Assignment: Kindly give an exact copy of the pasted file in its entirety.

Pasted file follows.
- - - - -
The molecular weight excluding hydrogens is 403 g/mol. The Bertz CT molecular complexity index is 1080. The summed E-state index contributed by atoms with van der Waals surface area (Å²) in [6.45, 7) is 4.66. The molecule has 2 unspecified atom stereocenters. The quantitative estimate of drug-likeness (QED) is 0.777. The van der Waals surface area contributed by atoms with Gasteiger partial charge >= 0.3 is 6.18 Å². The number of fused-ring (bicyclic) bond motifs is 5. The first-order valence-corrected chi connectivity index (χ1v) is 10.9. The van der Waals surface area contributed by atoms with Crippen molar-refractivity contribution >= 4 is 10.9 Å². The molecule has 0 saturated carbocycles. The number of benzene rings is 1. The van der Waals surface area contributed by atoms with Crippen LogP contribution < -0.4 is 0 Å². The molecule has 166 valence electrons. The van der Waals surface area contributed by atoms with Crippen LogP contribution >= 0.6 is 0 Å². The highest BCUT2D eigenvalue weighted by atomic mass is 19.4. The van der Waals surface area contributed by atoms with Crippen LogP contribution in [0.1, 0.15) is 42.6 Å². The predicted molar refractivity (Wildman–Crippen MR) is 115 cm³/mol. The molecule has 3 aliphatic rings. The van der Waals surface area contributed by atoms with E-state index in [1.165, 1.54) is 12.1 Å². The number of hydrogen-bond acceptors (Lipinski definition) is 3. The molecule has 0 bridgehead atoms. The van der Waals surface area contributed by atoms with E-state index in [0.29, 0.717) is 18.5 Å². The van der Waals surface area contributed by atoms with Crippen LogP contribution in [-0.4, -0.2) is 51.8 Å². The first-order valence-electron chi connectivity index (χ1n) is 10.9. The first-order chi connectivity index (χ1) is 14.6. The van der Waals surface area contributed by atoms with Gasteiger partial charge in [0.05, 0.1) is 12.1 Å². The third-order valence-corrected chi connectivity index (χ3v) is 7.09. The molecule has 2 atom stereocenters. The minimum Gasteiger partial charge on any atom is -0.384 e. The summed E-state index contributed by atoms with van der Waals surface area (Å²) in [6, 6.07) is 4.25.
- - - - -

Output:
The molecular weight excluding hydrogens is 403 g/mol. The Bertz CT molecular complexity index is 1080. The summed E-state index contributed by atoms with van der Waals surface area (Å²) in [6.45, 7) is 4.66. The molecule has 2 unspecified atom stereocenters. The quantitative estimate of drug-likeness (QED) is 0.777. The van der Waals surface area contributed by atoms with Gasteiger partial charge >= 0.3 is 6.18 Å². The number of fused-ring (bicyclic) bond motifs is 5. The first-order valence-corrected chi connectivity index (χ1v) is 10.9. The van der Waals surface area contributed by atoms with Crippen molar-refractivity contribution >= 4 is 10.9 Å². The molecule has 0 saturated carbocycles. The number of benzene rings is 1. The van der Waals surface area contributed by atoms with Crippen LogP contribution < -0.4 is 0 Å². The molecule has 166 valence electrons. The van der Waals surface area contributed by atoms with Crippen LogP contribution >= 0.6 is 0 Å². The highest BCUT2D eigenvalue weighted by atomic mass is 19.4. The van der Waals surface area contributed by atoms with Crippen LogP contribution in [0.1, 0.15) is 42.6 Å². The predicted molar refractivity (Wildman–Crippen MR) is 115 cm³/mol. The molecule has 3 aliphatic rings. The van der Waals surface area contributed by atoms with E-state index in [1.165, 1.54) is 12.1 Å². The number of hydrogen-bond acceptors (Lipinski definition) is 3. The molecule has 0 bridgehead atoms. The van der Waals surface area contributed by atoms with E-state index in [0.29, 0.717) is 18.5 Å². The van der Waals surface area contributed by atoms with Crippen LogP contribution in [-0.4, -0.2) is 51.8 Å². The first-order valence-electron chi connectivity index (χ1n) is 10.9. The first-order chi connectivity index (χ1) is 14.6. The van der Waals surface area contributed by atoms with Gasteiger partial charge in [0.05, 0.1) is 12.1 Å². The third-order valence-corrected chi connectivity index (χ3v) is 7.09. The molecule has 2 atom stereocenters. The minimum Gasteiger partial charge on any atom is -0.384 e. The summed E-state index contributed by atoms with van der Waals surface area (Å²) in [6, 6.07) is 4.25.